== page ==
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Comparing Special EducationOrigins to Contemporary Paradoxes$
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John G. Richardson and Justin J.W. Powell

Print publication date: 2011

Print ISBN-13: 9780804760737

Published to Stanford Scholarship Online: June 2013

DOI: 10.11126/stanford/9780804760737.001.0001

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PRINTED FROM STANFORD SCHOLARSHIP ONLINE (www.stanford.universitypressscholarship.com). (c) Copyright Stanford University Press, 2021. All Rights Reserved. An individual user may print out a PDF of a single chapter of a monograph in SSO for personal use.date: 25 September 2021

Rights, Liberties, and Education in “Least” and “Most” Restrictive Environments

Rights, Liberties, and Education in “Least” and “Most” Restrictive Environments

Contrasting Futures of Public Education and Juvenile Justice

(p.238) Chapter 7 Rights, Liberties, and Education in “Least” and “Most” Restrictive Environments
Comparing Special Education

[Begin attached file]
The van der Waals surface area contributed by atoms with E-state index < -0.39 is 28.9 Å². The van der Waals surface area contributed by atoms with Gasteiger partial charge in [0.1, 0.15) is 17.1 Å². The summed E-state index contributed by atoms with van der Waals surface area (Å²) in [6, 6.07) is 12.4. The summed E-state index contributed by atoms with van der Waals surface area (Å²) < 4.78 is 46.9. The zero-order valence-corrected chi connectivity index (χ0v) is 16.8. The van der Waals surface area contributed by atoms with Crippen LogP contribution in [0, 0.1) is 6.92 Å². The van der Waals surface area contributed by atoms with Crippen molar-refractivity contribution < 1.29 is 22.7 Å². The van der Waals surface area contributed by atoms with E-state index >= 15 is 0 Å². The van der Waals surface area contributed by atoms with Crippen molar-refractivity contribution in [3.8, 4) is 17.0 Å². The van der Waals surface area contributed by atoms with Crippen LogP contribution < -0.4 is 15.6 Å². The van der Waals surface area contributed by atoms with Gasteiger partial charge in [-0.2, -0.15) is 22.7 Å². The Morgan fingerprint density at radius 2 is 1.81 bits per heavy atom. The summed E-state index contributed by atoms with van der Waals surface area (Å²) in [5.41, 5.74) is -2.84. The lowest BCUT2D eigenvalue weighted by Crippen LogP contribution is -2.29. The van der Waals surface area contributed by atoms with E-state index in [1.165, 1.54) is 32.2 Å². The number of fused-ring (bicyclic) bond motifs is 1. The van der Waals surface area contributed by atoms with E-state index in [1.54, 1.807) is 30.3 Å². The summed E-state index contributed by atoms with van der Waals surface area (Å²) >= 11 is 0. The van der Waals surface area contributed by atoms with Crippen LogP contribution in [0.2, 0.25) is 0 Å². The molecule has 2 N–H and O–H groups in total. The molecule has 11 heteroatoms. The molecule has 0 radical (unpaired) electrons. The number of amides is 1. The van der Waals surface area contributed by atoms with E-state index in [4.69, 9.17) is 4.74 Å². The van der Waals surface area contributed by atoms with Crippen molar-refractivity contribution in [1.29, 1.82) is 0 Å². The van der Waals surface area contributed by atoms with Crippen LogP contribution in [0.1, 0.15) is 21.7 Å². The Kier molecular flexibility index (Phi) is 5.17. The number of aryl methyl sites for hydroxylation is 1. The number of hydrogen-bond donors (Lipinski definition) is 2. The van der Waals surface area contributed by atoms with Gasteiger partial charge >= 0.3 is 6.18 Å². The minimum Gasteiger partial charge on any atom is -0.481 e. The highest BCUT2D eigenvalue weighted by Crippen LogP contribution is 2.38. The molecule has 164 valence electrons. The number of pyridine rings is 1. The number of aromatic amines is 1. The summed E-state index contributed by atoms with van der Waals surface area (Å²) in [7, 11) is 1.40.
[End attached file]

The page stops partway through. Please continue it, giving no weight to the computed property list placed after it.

Doug Judge

Stanford University Press

This chapter compares the two institutional arenas of special education and correctional institutions. Focusing on legalization and educational rights in the United States, the chapter examines court challenges from the 1970s to the present and argues that public education and correctional institutions have moved in opposite directions in terms of education rights, with special education withdrawing from the right to education and school integration as state correctional facilities adopted the right to education.

Keywords:   special education, correctional institutions, legalization, educational rights, United States, public education

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